The UC Merced study has already fueled further research as well as discussion among California policymakers, who increasingly believe they need to reassess the plight of farmworkers if the state is to meet Gov. Newsom’s promise of universal access to health care coverage regardless of immigration status.
Democratic Assemblymember Joaquin Arambula, a former emergency room doctor who represents Fresno and surrounding rural areas, says that one possible solution would be for the federal government to issue a waiver allowing undocumented residents to purchase coverage through the state’s Affordable Care Act marketplace, better known as Covered California.
When the Affordable Care Act was passed in 2010, undocumented residents were left out and unable to purchase coverage though the ACA marketplaces.
Along with state Sen. Maria Elena Durazo (DLos Angeles), Arambula sponsored the legislation that authorized the various expansions of Medi-Cal during budget negotiations with Gov. Newsom over the last few years.
Asking for such a federal waiver to allow farmworkers to buy into Covered California with subsidies is something that former state Sen. Ricardo Lara, one of the champions of removing all exclusions in access to health care, had been considering a few years ago.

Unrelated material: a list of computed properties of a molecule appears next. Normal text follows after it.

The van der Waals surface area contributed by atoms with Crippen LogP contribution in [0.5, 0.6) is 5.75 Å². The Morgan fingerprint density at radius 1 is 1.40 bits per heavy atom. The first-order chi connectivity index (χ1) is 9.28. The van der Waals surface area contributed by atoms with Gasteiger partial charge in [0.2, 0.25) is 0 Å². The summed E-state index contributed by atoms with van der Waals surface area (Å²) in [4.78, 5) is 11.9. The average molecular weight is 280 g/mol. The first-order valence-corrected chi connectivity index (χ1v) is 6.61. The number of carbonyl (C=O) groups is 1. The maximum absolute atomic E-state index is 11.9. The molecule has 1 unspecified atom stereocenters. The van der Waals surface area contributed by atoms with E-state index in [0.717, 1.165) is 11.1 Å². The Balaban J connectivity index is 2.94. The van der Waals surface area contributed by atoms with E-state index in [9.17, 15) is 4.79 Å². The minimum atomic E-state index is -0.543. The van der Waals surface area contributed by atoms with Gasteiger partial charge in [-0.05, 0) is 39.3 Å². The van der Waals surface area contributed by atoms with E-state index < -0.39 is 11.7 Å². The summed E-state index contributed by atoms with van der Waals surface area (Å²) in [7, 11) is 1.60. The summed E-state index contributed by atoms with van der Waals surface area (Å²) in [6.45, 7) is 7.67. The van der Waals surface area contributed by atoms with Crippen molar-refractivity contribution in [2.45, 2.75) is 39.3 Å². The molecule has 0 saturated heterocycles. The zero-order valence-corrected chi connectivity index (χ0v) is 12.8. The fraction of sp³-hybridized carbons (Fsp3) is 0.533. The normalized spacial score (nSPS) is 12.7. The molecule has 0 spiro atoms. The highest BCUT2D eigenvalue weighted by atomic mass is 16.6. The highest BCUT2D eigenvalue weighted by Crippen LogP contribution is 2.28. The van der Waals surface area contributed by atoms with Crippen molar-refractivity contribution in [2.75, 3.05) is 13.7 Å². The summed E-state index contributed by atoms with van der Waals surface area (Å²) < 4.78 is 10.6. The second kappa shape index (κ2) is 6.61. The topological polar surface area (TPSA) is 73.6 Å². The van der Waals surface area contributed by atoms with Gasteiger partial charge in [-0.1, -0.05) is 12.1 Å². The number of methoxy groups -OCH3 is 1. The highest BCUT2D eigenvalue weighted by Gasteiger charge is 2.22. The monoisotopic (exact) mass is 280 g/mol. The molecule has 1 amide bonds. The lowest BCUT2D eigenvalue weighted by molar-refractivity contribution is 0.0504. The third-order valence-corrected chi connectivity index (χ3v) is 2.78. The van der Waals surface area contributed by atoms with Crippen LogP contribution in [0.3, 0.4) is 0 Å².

But California legislators abandoned their efforts when Donald Trump won the presidential election in 2016, knowing there would not be support for it in Washington, said Arambula.
Another possible way to address this issue is to increase the income levels required to qualify for Medi-Cal, in order to be consistent with the wages and the cost of living in California, said Diringer.
A combination of those two moves “should cover most farmworkers,” he added in an email.
When Lara, the son of undocumented workers and now the insurance commissioner of California, was a state senator, he worked with the Health4All Coalition to introduce SB 1005 in 2014. It would have extended Medi-Cal to everyone under 138% of the poverty level. But the ambitious bill failed to pass, and advocates and policy makers decided to push little by little, said Jose Torres, policy and legislative advocate of Health Access California, part of the coalition, explaining why they pushed the effort in parts.
Various estimates indicate that close to 60% of farmworkers in California are undocumented, and they have no Medicare waiting for them in their golden years. Experts believe farmworker health issues are likely to be exacerbated in the coming years due to public health crises such as the COVID-19 pandemic and climate change, which will manifest in increasingly severe and frequent heat waves and wildfire smoke, among other ill effects.